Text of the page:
Wolves returned to California in late 2011, when a single male from Oregon became the first known wolf in the Golden State in nearly 90 years. The Shasta Pack was discovered in 2015 but mysteriously vanished after just one breeding season. The Lassen Pack formed in 2017, producing pups each year since then, and remains the only known wolf pack in the state.
4. Southern Rocky Mountains: In the Southern Rockies of Colorado, Defenders is working with allies to pass a ballot initiative to restore wolves to the state. If passed by the voters, Proposition 114 would require Colorado wildlife officials to reintroduce wolves to the state by the end of 2023 through a science-based plan with public input, the first ever endangered species reintroduction program determined by voters. With more than 17 million acres of public land and the nation’s largest elk herd, the Southern Rockies of Colorado are arguably the best remaining suitable but unoccupied wolf habitat in the West. Coloradans also strongly support wolf restoration: a 2020 Colorado State University poll found 84% of Colorado voters support reintroducing wolves to the state.
5. Southwest: The Mexican gray wolf is the most endangered subspecies of wolf in the world. Mexican gray wolves are an important keystone species in the Southwest and Northern Mexico. They were first reintroduced to Arizona and New Mexico in 1998. While the species is making a valiant comeback, there are still many challenges they face, such as trapping, illegal killings, lethal removal orders and political inertia. Defenders works with local ranchers, landowners, Native American tribes and policymakers to ensure the Mexican gray wolf makes a steady comeback and will thrive in the wild throughout the region.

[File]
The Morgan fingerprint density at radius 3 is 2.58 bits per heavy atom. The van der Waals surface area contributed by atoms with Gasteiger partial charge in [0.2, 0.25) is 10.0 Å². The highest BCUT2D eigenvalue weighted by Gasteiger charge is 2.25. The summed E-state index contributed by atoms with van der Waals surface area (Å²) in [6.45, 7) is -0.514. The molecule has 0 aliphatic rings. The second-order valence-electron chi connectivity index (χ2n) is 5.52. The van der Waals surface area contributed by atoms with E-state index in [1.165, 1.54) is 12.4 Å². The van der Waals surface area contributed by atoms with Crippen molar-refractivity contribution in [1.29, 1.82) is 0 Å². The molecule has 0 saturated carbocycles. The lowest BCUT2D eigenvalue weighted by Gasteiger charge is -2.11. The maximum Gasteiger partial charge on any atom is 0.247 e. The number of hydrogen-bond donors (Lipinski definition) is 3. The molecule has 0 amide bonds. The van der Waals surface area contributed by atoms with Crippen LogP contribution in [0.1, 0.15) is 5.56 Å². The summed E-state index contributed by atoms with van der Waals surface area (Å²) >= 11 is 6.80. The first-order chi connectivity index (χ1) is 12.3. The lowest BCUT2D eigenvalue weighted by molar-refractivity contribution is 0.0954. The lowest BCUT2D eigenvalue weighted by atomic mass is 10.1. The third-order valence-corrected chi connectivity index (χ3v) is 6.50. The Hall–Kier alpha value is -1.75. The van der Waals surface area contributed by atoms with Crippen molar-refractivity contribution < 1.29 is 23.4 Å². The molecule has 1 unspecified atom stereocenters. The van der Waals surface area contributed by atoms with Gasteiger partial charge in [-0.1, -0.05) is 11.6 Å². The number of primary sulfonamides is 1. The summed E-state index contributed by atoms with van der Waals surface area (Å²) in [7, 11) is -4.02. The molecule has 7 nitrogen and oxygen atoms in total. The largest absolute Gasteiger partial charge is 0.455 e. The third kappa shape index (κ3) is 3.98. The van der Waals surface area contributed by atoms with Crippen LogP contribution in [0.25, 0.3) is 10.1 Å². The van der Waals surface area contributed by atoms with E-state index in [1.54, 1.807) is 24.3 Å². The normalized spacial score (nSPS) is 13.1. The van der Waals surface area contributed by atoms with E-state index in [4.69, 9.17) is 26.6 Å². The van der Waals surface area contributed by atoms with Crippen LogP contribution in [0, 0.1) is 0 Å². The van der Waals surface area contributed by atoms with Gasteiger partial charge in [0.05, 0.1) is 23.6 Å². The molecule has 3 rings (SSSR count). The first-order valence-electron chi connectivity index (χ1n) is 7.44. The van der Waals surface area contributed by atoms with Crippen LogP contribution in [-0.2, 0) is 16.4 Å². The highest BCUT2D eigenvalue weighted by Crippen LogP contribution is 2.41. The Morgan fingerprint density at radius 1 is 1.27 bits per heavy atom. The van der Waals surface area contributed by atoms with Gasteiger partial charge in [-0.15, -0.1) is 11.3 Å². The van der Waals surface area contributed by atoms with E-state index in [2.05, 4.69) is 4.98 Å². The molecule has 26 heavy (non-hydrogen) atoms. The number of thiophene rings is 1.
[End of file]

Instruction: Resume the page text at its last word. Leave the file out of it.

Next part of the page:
6. Alaska: Alaska has a fairly sizable wolf population, yet Alexander Archipelago wolves in Tongass National Forest need urgent protection. During last year’s trapping season, 165 wolves, an estimated 97% of the population, were legally killed under new regulations that allowed wolf trappings. In August 2020, Defenders sued the U.S. Department of the Interior and National Park Service in a federal district court in Alaska to protect the Alexander Archipelago wolf population and ensure that this imperiled wolf population and Tongass National Forest, its forest habitat. Last month, Defenders and coalition partners sent a letter to the Alaska Department of Fish and Game to ask that the agency close the trapping and hunting seasons for Alexander Archipelago wolves because of the record number of wolves that had been killed.
The return of wolves to areas across the lower 48 states has helped restore some of the natural balance that had been lost in their absence. Wolves are now once again causing elk and deer to move around the landscape more and allowing streamside vegetation to flourish along with species that depend on this restored habitat. Gray wolves taught us about the importance habitat connectedness, biodiversity and the role apex predators play in maintaining the balance in ecosystems. At a time when we are facing a catastrophic biodiversity crisis, it is more important now than ever to protect wolves and the habitats that depend upon them. Defenders of Wildlife will never stop fighting for wolves, wildlife and the habitats they call home.